Nutrition and Water
Water monitoring technology has come a long way and is now much easier to install, use and maintain. There are now plenty of established companies offering different solutions including water level and depth monitoring, remotely monitored cameras, ultrasonic sensors and pressure sensors.
In these two success stories, owners of large remote livestock properties in Queensland and NSW explain how water monitoring technology has improved the way they manage one of their most important assets.
They share the costs of setup, provide some figures about their return on their investment, and explain how the agtech vendors they've been working with have provided complete packages that make financial sense even after factoring in the cost of installation, maintenance, connectivity and data.
Water runs take a lot of time and cost a lot in fuel. Leaks or other problems with your water tanks can cause bigger problems than just thirsty livestock.
Solutions you might want to consider may include a combination of:
water level sensors
rain gauges, weather stations, soil moisture probes
connectivity / gateway solutions
drone and aerial mapping
Read our two success stories for some ideas on where to get started.
Or, scroll to the bottom of the page for popular water monitoring solutions.
Success story #1
Calliope Station, a grazing property near Gladstone, Queensland.
Checking the water level in tanks and dams used to mean a full days trip on a four-wheeler for workers at Calliope Station, a grazing property about an hour out of Gladstone, Queensland.
The weekly water runs took a lot of time and a lot fuel, but they were essential to making sure livestock had enough water. Delays in picking up leaks or other problems could mean life or death for thirsty livestock.
Station owner, Will Wilson, joined up with Meat & Livestock Association, Hitachi and Vodafone in a proof-of-concept trial to test whether a digital water monitoring system could save him time, money and peace of mind.
The result was a resounding ‘yes’ on all three counts. The system was cash flow positive in 2.5 years with a cost saving of $54,555 after five years.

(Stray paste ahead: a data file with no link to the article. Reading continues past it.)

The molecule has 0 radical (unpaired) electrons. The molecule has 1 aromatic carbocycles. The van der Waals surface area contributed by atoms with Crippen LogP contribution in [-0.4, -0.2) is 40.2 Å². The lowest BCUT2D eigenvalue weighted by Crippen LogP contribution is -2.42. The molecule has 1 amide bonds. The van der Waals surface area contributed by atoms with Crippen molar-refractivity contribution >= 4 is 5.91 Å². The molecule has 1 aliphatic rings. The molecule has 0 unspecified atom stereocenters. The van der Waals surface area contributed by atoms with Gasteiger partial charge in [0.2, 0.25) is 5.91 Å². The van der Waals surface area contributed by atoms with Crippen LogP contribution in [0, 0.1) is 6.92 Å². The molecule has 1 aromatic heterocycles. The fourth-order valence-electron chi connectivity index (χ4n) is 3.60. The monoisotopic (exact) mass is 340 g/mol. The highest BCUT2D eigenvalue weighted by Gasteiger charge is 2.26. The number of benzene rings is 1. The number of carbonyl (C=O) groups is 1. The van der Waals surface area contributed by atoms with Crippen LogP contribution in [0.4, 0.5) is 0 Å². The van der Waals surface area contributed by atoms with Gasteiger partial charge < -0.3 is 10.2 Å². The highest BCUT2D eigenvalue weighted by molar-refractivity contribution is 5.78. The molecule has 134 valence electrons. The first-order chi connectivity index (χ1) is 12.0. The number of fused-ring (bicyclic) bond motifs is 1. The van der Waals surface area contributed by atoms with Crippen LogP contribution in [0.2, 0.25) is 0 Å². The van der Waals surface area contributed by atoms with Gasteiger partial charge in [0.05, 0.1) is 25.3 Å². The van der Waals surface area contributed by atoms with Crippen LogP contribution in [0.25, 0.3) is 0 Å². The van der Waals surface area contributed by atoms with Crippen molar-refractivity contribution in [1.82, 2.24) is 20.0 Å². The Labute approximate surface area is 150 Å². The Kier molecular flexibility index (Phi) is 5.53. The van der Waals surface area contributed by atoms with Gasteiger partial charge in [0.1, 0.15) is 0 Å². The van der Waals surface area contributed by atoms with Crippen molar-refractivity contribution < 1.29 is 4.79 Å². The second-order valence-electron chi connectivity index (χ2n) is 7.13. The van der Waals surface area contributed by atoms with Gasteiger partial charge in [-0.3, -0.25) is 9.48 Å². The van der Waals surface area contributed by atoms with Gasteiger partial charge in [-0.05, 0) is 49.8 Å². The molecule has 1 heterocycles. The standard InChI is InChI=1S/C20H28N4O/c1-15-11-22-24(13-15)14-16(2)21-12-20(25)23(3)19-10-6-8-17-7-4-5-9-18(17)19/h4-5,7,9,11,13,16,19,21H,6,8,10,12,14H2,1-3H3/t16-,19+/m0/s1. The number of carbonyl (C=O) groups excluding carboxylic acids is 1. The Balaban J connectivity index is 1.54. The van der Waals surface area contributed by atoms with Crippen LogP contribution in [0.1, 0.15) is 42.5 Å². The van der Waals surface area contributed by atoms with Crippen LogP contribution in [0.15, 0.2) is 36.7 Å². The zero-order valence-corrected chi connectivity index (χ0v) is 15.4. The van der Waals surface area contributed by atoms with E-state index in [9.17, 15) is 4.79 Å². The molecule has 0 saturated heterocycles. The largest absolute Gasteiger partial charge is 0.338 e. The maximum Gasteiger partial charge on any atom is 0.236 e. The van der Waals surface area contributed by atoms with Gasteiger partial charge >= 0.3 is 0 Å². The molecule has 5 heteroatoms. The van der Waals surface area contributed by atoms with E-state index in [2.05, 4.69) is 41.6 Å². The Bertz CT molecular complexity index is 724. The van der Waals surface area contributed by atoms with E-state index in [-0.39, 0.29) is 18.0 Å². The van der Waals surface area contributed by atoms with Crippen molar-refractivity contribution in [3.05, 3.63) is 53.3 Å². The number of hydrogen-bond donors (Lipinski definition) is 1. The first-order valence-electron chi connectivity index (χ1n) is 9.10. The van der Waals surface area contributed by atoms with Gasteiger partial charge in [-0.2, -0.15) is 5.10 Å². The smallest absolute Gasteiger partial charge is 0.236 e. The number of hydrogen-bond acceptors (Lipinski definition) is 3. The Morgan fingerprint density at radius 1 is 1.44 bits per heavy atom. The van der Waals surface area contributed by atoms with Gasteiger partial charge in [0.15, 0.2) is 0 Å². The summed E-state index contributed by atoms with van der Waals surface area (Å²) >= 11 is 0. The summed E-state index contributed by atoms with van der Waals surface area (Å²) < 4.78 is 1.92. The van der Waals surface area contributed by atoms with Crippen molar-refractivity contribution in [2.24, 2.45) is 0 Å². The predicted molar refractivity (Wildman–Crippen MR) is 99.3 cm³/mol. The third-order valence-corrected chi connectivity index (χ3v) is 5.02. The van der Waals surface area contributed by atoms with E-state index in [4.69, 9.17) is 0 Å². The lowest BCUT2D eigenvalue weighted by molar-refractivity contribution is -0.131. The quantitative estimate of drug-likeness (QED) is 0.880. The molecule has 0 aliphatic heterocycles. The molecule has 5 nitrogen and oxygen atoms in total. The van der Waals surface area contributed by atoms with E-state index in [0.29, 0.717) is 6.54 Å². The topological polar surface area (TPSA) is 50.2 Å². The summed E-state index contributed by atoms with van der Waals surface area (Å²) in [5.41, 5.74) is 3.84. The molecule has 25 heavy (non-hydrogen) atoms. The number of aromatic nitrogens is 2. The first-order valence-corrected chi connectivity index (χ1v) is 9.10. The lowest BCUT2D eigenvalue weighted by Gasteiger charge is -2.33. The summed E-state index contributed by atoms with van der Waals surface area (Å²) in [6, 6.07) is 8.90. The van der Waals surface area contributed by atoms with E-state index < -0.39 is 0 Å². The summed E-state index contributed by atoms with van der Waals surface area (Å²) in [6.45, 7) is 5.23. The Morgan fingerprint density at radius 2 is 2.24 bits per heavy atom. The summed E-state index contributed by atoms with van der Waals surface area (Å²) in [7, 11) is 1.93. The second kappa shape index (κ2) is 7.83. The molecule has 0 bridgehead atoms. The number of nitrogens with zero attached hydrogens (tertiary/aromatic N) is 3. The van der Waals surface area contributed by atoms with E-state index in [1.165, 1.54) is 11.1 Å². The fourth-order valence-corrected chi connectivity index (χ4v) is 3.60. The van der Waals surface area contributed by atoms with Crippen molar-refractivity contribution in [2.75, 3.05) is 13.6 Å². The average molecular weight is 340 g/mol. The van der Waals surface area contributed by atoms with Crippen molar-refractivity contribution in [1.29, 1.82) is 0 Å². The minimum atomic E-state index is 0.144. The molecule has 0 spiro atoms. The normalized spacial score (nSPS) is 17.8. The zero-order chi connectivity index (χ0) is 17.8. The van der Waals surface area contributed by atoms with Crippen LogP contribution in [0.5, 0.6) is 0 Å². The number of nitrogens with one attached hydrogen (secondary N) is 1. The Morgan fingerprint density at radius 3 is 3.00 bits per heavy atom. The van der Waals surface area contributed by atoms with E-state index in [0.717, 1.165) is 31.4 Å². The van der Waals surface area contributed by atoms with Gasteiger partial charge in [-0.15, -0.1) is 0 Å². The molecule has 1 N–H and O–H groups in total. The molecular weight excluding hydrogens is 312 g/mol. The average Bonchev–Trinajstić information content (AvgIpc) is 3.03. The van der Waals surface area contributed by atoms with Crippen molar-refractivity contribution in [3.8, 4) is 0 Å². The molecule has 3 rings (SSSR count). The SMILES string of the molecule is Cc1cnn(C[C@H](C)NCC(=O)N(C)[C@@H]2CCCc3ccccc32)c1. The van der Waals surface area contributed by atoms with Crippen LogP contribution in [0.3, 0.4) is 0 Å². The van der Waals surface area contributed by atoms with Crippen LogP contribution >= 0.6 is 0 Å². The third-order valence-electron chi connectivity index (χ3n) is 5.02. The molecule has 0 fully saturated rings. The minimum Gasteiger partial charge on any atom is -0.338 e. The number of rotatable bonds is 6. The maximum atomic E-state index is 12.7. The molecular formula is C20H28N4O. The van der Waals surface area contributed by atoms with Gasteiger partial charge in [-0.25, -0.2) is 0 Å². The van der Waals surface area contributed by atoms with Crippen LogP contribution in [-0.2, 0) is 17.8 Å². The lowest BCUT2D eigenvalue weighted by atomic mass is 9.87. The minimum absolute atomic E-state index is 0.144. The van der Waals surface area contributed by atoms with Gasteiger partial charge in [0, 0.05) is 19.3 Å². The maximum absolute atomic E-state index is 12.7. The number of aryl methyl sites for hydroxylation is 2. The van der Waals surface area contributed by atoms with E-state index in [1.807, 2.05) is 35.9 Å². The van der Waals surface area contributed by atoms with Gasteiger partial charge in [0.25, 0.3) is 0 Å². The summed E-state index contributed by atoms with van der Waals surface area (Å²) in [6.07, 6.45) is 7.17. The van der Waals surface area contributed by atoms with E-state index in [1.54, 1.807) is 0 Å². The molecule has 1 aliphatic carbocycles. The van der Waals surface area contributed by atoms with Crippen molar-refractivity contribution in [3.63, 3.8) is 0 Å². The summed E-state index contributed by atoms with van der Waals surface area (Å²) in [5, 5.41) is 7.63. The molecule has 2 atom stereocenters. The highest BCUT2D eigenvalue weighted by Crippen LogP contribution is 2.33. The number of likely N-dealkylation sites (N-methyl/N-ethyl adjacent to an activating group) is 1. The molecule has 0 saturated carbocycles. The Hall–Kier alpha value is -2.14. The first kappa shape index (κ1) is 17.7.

Success story #2
Carwoola Pastoral Company, near Bugendore, New South Wales.
You may have read an article or two about the work that has been going on at this property - including one of the case studies from June last year featured on AgTech Finder about a project involving more than twenty agtech companies who put their hands-up to join an experiment to deploy their tech across the property.
The agtech project at Carwoola is only just passing the halfway mark and the technology being used on the property is already providing a return on investment and guiding management decisions.
The range of agtech devices from a range of different vendors are being put through their paces in a commercial setting. At the halfway mark, the project is revealing good news about just how reliable, robust and fit for purpose the tech is for a property like Carwoola.
Darren Price is overseeing the project and has been able to provide AgTech Finder with a snapshot of some of the many benefits the business has experienced.
3 Tips for Water Sensors
1) Using Water Level Sensors for Concrete Reservoirs
In open concrete reservoirs, debris or algae drifting on the water surface can be absorbed into ultrasonic sensor pulses which results in a signal for an empty reservoir when it is actually full. Ultrasonic sensors that may be affected by debris can be replaced by water pressure sensors and this can solve the problem.
2) Using Water Level Sensors for Plastic Tanks
Ultrasonic sensors placed on the inside of black or dark green plastic tanks can be affected by small evaporation droplets accumulating on the surface of sensors. This results in readings for a full tank when it is actually nearly empty. To fix this try installing ultrasonic sensors on the outside of the tank and drill a large hole through the top for the sensor to poke through while still allowing for air to get in to prevent evaporation droplets forming.
3) Base Station Antenna Connectivity Line of Site
Base stations may needed to be fitted with high gain multi-directional antennas to get a strong enough data signal between the sensors installed at water tanks and dam locations and the base stations. Tall, dense trees are the most common obstruction so take a bit of care when planning the locations for base stations (there needs to be a clear line of sight to the gateways).
3 Popular Water Monitoring Solutions
1) Gallagher Wireless Water Monitoring System
A simple solution for monitoring and managing tank water. Easy to operate and install to let you know if there's water, to help prevent outages and to help manage water usage.
2) Farmbot Remote Water Monitor
Farmbot water monitoring devices measure water levels in stock and storage tanks and sends you the data in height (cm), and as a percentage full.
3) Observant Senix Ultrasonic Sensor
Observant offers water level monitoring for use in tanks, dams, channels and troughs, via a Senix Ultrasonic Sensor.